If nothing else, the films of writer-director Peter Strickland feel beamed in from a different time—and dimension. In describing his latest, In Fabric, there are components and feelings we recognize, yet the overall experience is wholly alien by design. Just when it seems like the film may be travelling in a direction we can foresee, off it veers somewhere else. One can only hang on in shock or be left behind.
Despite this discombobulation, there are obvious merits to In Fabric. The film functions as a ghost story, a tale through time wrapped around a red dress that changes hands and ruins lives in the process. We begin with Sheila (Marianne Jean-Baptiste), a single mother with a young adult son, Vince (Jaygann Ayeh). She buys the dress from a singularly strange department store and suffers one injury after another—both physical and psychological—for daring to wear it. The dress eventually moves on to Reg (Leo Bill) and Babs (Hayley Squires), a couple soon to marry, and the cycle repeats itself in a different way. Throughout these machinations, the film returns to that store, staffed by Miss Luckmoore (Fatma Mohamed, a favourite of Strickland’s), the setting for a bizarre collage of sounds and images. There’s the whiff of an idea here about the forces of consumerism and how they dominate our lives. Or, as in The Duke of Burgundy, Strickland is once again exploring the forbidden corners of passion, obsession, and more, as sublimated through his particular lens. It’s something to look at, in any case.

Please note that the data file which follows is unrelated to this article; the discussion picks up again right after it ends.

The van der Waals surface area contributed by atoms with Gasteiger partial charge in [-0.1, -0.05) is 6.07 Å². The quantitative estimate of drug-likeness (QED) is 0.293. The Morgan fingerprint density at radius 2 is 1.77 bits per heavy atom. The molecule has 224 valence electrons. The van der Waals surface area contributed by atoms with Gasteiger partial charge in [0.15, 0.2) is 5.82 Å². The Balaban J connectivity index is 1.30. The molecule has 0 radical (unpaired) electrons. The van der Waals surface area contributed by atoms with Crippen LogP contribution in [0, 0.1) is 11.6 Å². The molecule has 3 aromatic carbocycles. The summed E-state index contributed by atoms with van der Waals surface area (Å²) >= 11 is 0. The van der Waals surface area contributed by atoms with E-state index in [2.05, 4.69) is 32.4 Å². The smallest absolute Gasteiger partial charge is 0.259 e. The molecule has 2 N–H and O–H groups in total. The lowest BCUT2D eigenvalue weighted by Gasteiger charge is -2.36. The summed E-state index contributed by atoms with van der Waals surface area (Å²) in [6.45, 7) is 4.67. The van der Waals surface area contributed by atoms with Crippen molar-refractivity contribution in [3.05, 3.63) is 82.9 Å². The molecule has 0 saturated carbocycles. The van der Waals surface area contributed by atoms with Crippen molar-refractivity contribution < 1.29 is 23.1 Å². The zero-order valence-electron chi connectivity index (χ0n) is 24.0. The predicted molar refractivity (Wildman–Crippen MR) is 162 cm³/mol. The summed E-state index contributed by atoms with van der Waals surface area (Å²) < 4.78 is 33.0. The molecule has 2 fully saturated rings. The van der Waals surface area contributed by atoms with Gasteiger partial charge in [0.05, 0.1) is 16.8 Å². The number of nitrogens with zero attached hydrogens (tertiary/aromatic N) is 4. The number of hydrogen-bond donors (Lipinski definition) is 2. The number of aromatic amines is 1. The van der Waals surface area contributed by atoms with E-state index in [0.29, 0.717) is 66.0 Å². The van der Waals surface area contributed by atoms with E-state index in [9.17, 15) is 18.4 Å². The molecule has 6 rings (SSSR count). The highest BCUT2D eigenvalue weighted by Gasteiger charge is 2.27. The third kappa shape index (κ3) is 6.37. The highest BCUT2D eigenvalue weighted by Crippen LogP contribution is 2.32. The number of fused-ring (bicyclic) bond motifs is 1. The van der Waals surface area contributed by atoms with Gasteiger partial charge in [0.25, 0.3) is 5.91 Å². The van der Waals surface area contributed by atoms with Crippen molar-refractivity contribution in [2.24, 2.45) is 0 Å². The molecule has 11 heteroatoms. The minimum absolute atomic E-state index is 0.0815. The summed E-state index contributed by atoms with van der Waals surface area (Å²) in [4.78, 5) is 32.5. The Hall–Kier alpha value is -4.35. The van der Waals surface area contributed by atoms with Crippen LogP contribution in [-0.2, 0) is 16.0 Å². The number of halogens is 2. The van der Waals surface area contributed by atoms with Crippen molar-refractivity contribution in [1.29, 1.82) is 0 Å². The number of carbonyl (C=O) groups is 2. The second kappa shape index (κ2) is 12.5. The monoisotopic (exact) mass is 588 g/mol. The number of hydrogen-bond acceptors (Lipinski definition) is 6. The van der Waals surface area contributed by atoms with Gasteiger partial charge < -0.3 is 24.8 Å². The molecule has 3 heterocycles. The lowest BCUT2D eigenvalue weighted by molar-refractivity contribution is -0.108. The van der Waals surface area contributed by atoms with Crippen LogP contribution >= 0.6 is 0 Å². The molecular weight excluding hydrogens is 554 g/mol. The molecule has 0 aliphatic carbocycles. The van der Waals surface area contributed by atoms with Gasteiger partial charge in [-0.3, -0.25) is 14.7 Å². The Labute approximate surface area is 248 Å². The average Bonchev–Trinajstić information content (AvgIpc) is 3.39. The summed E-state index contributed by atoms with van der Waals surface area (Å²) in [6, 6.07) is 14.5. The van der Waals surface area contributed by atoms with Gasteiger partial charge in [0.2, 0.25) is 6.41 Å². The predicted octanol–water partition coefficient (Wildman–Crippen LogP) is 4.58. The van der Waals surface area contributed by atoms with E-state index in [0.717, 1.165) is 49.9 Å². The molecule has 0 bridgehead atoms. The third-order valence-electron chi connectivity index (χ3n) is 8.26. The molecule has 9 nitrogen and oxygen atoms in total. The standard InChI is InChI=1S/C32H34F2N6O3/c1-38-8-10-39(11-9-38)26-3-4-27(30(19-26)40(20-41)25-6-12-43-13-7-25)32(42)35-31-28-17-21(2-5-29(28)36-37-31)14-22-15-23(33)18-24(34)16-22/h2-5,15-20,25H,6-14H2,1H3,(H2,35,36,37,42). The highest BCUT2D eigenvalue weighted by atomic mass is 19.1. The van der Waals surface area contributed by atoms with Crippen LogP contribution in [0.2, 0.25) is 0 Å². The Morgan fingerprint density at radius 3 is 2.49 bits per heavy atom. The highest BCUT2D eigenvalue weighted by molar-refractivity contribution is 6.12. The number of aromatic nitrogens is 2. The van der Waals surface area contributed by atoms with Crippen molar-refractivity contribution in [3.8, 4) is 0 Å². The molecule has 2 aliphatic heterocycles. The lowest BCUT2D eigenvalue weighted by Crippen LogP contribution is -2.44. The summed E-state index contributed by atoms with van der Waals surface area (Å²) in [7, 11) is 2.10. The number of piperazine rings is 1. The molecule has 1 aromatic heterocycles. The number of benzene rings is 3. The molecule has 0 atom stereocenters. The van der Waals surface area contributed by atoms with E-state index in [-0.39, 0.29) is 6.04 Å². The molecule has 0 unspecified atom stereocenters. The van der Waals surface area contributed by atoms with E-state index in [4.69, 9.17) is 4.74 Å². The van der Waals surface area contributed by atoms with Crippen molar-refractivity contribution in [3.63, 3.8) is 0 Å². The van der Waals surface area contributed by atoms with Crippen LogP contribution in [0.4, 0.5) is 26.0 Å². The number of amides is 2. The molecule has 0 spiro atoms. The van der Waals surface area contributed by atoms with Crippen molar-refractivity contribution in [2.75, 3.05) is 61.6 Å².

That the definition of In Fabric is rather gauzy feeds into the discomfort it produces. A different (perhaps less accomplished) version of this film could easily present the story of the haunted dress and the pain it inflicts on its wearers. Strickland’s approach, making the so-called “normal world” weirder still than the film’s supernatural elements, takes guts. As with any challenge to aesthetics, however, the final effect is in the eye of the beholder. For me, I’m just not sure I see it.